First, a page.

The insertion present at residues 102-107 creates a short ß-hairpin
near the substrate binding site.
It also contacts α-helix E2 of an adjacent
monomer, thereby increasing the contact between these particular monomers.
The second insertion is present between
α-helix E2 and ß-sheet
E at residues 141-146.
The insertion also serves to increase “subunit
interface” by contacting Phe223 on a neighboring
A notable hydrogen bonding network is present within the loop that forms.
III. Subunit Interactions
The interactions between the subunits of the ABAD/HSD10 tetramer are consistent with other SDR tetramer enzymes. Each monomer contacts the other three domains,
and the four active sites of the enzyme face toward the outside of the tetramer.
These interactions can be viewed by the three “mutually perpendicular 2-fold axes,” which relate each monomer’s position to the entire tetramer (Kissinger et al., 2004). In the ABAD/HSD10 rat homologue, type II hydroxyacyl-CoA dehydrogenase/amyloid-ß binding alcohol dehydrogenase (rHADH II/ABAD), the tetramer is formed when two dimers unite in a back-to-back manner. ABAD/HSD10 has been shown to share 88% sequence identity with rHADH II/ABAD so it may be extrapolated that the ABAD/HSD10 tetramer comes together in much the same way (Powell et al., 2000). Additionally, as noted with respect to rHADHII/ABAD, the C-terminal region of each ABAD/HSD10 monomer contacts the C-terminal region of an adjacent monomer.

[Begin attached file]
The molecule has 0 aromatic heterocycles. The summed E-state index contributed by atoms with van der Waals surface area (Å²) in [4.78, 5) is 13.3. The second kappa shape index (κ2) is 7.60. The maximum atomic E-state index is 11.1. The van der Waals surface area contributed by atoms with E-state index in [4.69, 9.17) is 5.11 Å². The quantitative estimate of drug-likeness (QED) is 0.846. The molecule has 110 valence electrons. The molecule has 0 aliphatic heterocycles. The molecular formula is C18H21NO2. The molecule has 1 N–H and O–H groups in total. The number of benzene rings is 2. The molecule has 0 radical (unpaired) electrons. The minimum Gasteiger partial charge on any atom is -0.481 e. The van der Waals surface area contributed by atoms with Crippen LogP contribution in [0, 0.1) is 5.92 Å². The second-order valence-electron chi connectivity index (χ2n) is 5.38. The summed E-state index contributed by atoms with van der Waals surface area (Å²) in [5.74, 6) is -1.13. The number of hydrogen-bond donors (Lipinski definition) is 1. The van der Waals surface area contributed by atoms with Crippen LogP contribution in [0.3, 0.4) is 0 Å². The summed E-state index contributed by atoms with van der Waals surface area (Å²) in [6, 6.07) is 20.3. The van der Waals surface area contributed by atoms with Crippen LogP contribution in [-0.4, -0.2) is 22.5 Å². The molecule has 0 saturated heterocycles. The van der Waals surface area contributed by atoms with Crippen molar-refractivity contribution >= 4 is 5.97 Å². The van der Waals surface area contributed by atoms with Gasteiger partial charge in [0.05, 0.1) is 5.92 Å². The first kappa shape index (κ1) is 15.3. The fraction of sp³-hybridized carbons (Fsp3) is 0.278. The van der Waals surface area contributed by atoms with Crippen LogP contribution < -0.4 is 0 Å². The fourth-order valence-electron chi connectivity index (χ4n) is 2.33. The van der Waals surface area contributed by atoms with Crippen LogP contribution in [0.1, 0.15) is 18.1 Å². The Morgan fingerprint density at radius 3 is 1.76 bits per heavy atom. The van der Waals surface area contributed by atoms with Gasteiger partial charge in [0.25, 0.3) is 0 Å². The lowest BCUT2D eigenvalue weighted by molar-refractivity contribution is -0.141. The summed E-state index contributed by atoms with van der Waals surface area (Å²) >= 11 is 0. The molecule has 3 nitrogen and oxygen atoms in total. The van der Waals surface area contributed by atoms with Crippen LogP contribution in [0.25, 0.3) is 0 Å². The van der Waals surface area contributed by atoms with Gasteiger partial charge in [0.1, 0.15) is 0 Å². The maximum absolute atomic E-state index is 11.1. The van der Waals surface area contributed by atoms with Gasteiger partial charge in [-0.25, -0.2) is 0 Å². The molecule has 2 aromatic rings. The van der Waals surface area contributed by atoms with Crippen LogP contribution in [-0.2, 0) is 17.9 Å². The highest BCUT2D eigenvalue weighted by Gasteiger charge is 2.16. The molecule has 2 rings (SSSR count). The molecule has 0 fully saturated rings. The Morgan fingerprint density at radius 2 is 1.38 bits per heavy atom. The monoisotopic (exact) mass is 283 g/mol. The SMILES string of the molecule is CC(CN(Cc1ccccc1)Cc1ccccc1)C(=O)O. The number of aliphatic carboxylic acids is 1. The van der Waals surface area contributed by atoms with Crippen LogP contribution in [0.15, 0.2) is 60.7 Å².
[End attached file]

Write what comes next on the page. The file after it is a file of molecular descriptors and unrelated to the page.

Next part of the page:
IV. Substrate Binding
An unusual property of this enzyme is its ability to bind a broad range of substrates. When bound to the inhibitor AG18051
, the substrate binding region of ABAD/HSD10 takes the shape of a long and narrow cavity. This cleft consists of three main parts. Two short polypeptide chains, consisting of residues 95-99
and residues 155-168,
form one side of the substrate binding cleft. The other side of the cleft consists of the “substrate binding flap,” residues 205-217.
ABAD/HSD10’s broad substrate specificity may result from the flexibility associated with the this flap. Finally, the “floor” of the cavity is created by residues 257-261
, located at the C-terminus of the subunit. As a whole, the substrate binding region
is hydrophobic, and a series of lysine residues (Lys99, Lys104, and Lys105)
are present directly outside the cleft at the ß-hairpin of the first insertion region (residues 102-107)
In rHADH II/ABAD, the closure of the substrate binding flap (residues 205-220)
has been found to correlate directly to substrate binding and enzymatic activity. This closure may enhance enzymatic activity by blocking solvent access to the active site. In some cases this flap assumes a small helical arrangement upon substrate binding. Yet, this helix formation does not result when rHADH II/ABAD binds all possible substrates, further illustrating the broad substrate specificity of rHADH II/ABAD and ABAD/HSD10.
V. Binding of the Inhibitor, AG18051
Each monomer of the ABAD/HSD10 enzyme is complexed with NAD+
and an inhibitor.
In crystalline form, ABAD/HSD10 identically binds AG18051
at three of the four substrate binding sites of the tetramer. (When
crystallized, it appears as though the substrate binding site of one monomer
is altered and narrowed so that it is unable to bind an inhibitor, but still
). When bound, AG18051 interacts with
the cofactor, NAD+, to form a “covalent
adduct” between the N2 atom of AG18051
and the C4N atom of NAD+. Binding of AG18051
is dependent on the presence of NAD+ and does
not occur effectively when NAD+ is absent or
when NADH is present. Binding data indicates that binding of NAD+
and AG10951 is cooperative and that ABAD/HSD10
actively aids in adduct formation. Though the structure of AG18051
does not resemble that of other known ABAD/HSD10 substrates, this inhibitor
interacts closely with the substrate binding cleft